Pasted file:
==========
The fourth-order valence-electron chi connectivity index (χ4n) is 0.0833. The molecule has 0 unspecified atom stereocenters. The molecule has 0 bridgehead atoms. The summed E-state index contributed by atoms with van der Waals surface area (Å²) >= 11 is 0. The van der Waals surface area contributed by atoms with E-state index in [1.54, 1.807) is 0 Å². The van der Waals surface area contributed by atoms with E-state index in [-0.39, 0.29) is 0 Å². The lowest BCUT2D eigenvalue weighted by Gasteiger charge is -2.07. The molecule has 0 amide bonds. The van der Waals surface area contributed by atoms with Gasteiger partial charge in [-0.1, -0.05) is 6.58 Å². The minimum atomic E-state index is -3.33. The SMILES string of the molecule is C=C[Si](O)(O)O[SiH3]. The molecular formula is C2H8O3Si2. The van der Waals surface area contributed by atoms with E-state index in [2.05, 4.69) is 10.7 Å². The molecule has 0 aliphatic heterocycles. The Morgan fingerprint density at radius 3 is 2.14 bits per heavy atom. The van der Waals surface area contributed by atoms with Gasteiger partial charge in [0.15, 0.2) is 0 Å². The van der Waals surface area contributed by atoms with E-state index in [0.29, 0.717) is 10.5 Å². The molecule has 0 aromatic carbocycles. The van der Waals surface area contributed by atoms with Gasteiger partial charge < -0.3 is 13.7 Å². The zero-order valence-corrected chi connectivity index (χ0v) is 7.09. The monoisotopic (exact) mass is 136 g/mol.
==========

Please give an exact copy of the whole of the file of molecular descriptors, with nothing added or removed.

The fourth-order valence-electron chi connectivity index (χ4n) is 0.0833. The molecule has 0 unspecified atom stereocenters. The molecule has 0 bridgehead atoms. The summed E-state index contributed by atoms with van der Waals surface area (Å²) >= 11 is 0. The van der Waals surface area contributed by atoms with E-state index in [1.54, 1.807) is 0 Å². The van der Waals surface area contributed by atoms with E-state index in [-0.39, 0.29) is 0 Å². The lowest BCUT2D eigenvalue weighted by Gasteiger charge is -2.07. The molecule has 0 amide bonds. The van der Waals surface area contributed by atoms with Gasteiger partial charge in [-0.1, -0.05) is 6.58 Å². The minimum atomic E-state index is -3.33. The SMILES string of the molecule is C=C[Si](O)(O)O[SiH3]. The molecular formula is C2H8O3Si2. The van der Waals surface area contributed by atoms with E-state index in [2.05, 4.69) is 10.7 Å². The molecule has 0 aliphatic heterocycles. The Morgan fingerprint density at radius 3 is 2.14 bits per heavy atom. The van der Waals surface area contributed by atoms with Gasteiger partial charge in [0.15, 0.2) is 0 Å². The van der Waals surface area contributed by atoms with E-state index in [0.29, 0.717) is 10.5 Å². The molecule has 0 aromatic carbocycles. The van der Waals surface area contributed by atoms with Gasteiger partial charge < -0.3 is 13.7 Å². The zero-order valence-corrected chi connectivity index (χ0v) is 7.09. The monoisotopic (exact) mass is 136 g/mol.